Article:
What is Angel Investing & How Does It Work?

Dear M&M:

I am having trouble getting funded through my local bank.  I have been told to look into Angel Investing.  I was told I could get the money easier but would no longer have control over my business.  Can you help clarify?

– Ryan

Dear Ryan:

Angel investors generally are a group of individuals or an individual who provides capital for a business startup. Most Angel investors need to meet the Securities Exchange Commission’s (SEC) definition of accredited investors.  They give you money in exchange for equity in your company. The percent of equity can be anywhere from 10% to 50%. There is a risk the investors could fire you if they decide you are not running the business in the best interest.  You will want to read all the fine print before committing to anything.  You will also need a business plan and more than likely will need to make a formal presentation to the investors.

The Small Business Development Center can help you with both the business plan and your presentation.  Remember the investors will want to see a revenue stream. Another attractive venue to raise funds is crowdfunding. According to Wikipedia, “Crowdfunding is the collection of finance to sustain an initiative from a large pool of backers—the “crowd”—usually made online by means of a web platform. The initiative could be a nonprofit campaign (e.g. to raise funds for a school or social service organization), a political campaign (to support a candidate or political party), a philanthropic campaign (e.g. for emergency funds for an ill person or to produce an emerging artist), a commercial campaign (e.g. to create and sell a new product) or a financing campaign for a start-up company.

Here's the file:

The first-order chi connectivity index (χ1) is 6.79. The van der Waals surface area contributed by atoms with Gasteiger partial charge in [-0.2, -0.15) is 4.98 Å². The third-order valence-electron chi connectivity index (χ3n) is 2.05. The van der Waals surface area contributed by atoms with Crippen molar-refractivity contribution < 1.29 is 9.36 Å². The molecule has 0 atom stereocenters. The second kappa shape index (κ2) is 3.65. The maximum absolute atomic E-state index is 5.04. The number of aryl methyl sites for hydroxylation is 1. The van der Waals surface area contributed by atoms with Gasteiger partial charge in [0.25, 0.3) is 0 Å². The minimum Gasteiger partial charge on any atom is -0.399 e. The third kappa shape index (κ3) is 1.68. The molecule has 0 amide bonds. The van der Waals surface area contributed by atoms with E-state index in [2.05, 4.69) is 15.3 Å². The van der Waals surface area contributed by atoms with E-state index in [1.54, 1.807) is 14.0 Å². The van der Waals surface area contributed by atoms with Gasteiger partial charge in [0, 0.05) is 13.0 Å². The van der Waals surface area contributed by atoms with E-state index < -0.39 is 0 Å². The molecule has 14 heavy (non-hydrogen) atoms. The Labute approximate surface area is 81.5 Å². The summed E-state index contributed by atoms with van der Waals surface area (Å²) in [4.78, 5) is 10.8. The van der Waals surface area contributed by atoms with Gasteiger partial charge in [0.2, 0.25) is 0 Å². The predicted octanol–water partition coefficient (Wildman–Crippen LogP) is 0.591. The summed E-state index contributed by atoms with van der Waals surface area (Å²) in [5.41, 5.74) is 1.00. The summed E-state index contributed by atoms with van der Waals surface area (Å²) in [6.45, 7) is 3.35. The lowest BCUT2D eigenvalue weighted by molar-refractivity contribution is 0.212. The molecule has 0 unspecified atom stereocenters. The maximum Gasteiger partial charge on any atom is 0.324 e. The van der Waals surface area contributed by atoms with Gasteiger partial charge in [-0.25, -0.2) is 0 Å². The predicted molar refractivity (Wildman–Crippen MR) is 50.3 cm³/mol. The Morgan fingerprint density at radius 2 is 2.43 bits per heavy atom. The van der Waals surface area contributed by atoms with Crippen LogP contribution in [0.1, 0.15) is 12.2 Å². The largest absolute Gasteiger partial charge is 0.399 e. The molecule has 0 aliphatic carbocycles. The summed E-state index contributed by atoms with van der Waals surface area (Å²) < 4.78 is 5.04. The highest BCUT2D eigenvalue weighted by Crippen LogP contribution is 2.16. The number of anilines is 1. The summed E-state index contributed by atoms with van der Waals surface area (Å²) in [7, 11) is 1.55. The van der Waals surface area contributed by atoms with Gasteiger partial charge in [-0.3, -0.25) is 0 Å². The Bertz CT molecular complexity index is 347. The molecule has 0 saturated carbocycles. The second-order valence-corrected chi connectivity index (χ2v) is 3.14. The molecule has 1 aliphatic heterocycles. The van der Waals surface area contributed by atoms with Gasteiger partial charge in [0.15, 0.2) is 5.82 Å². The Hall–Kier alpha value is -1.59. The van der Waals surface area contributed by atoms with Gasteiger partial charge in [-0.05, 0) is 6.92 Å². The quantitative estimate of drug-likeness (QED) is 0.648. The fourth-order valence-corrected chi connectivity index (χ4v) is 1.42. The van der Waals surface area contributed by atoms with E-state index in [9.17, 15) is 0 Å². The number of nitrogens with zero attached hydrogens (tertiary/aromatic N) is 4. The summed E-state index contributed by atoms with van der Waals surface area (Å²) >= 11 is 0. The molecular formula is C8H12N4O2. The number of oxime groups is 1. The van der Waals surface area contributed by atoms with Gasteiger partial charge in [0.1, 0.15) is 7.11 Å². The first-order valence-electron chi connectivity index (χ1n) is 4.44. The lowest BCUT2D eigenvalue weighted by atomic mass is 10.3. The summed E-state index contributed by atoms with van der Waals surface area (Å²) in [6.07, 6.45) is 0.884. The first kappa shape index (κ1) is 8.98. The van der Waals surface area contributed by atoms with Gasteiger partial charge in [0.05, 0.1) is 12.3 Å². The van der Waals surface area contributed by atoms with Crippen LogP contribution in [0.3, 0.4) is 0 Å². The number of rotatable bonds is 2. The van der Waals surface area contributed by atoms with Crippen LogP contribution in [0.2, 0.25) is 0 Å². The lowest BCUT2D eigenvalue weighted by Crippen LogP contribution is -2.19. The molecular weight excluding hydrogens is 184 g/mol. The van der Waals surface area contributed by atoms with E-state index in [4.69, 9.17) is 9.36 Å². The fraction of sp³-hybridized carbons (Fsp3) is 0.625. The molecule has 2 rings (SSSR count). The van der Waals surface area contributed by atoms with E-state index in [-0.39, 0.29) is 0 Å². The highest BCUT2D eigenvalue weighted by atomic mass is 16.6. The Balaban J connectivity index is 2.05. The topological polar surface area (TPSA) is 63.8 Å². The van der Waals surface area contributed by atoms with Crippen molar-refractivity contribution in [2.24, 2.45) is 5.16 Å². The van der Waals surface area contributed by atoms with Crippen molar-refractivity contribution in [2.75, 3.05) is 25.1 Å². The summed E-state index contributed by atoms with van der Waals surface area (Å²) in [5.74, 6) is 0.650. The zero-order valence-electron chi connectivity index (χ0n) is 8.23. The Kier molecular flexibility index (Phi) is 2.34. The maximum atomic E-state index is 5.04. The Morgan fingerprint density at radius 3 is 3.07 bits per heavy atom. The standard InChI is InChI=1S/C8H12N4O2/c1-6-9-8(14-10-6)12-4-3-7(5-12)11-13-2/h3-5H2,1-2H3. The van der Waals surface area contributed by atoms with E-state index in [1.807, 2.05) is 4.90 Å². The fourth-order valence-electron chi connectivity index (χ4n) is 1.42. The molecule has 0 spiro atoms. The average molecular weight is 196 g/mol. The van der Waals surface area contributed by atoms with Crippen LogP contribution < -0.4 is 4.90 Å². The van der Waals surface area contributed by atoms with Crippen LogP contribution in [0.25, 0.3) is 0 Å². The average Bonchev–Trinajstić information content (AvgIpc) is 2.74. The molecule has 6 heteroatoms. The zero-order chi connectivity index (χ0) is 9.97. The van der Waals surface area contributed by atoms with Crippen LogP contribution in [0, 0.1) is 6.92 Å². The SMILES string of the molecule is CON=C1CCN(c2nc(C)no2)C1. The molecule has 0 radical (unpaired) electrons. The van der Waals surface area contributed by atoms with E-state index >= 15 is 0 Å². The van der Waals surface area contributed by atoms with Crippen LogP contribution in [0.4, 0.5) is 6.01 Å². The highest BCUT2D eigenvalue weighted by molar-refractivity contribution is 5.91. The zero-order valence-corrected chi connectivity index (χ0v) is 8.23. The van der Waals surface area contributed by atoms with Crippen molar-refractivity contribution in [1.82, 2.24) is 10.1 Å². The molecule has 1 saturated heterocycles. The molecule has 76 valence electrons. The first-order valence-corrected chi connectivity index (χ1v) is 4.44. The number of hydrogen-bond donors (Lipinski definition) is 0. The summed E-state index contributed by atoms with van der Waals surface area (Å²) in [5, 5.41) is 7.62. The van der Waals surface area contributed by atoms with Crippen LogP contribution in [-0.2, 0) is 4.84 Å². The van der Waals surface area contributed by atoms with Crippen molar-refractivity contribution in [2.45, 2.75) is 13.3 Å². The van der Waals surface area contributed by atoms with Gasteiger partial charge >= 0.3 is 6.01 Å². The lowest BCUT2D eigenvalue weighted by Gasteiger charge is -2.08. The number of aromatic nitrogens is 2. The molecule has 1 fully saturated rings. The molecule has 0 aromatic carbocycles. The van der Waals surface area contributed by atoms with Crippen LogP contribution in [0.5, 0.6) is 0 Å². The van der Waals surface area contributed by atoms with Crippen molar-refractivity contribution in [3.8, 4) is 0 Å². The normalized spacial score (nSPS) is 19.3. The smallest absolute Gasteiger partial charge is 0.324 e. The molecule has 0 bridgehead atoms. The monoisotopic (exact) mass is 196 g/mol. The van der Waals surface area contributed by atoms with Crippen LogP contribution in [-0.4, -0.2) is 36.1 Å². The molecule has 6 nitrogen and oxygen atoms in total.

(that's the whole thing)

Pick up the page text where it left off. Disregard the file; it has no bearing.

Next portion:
Crowdfunding has its origins in the concept of crowdsourcing, which is the broader concept of an individual reaching a goal by receiving and leveraging small contributions from many parties. Crowdfunding is the application of this concept to the collection of funds through small contributions from many parties in order to finance a particular project or venture.” There are hundreds of crowdfunding web sites out there.

Do your due diligences before you engage in any crowdfunding activities and verify the track records of any crowdfunding organizations you might want to do business with. Another option is to use an alternative lender such as ACCION.  Their mission is dedicated to helping entrepreneurs and business owner’s fuel income generation, asset creation, employment opportunities and financial success through business ownership. The organization offers business loans between $200 and $300,000 along with training, networking and other support services to those who own or want to start a business.

The Small Business Development Center can help you identify the lenders, which are the most likely to accommodate your stage of business and your situation; they can help to define your actual need for financing and your ability to repay it. Any lender will want you to show them what you are going to do to pay their money back. As with any request for funding that gets turned down, find out the reason why you were turned down (undercapitalization, inability to payback, that particular bank does not loan to start-ups or make loans to the industry you are operating in). See if you can fix the reason for the denied loan application and resubmit.


To ask your questions: Call the Small Business Development Center(SBDC) at Cochise College (520)-515-5478 or email schmittm@cochise.edu or contact the Sierra Vista Economic Development Foundation (EDF) at 520-458-6948 or email  hollism@svedf.org.


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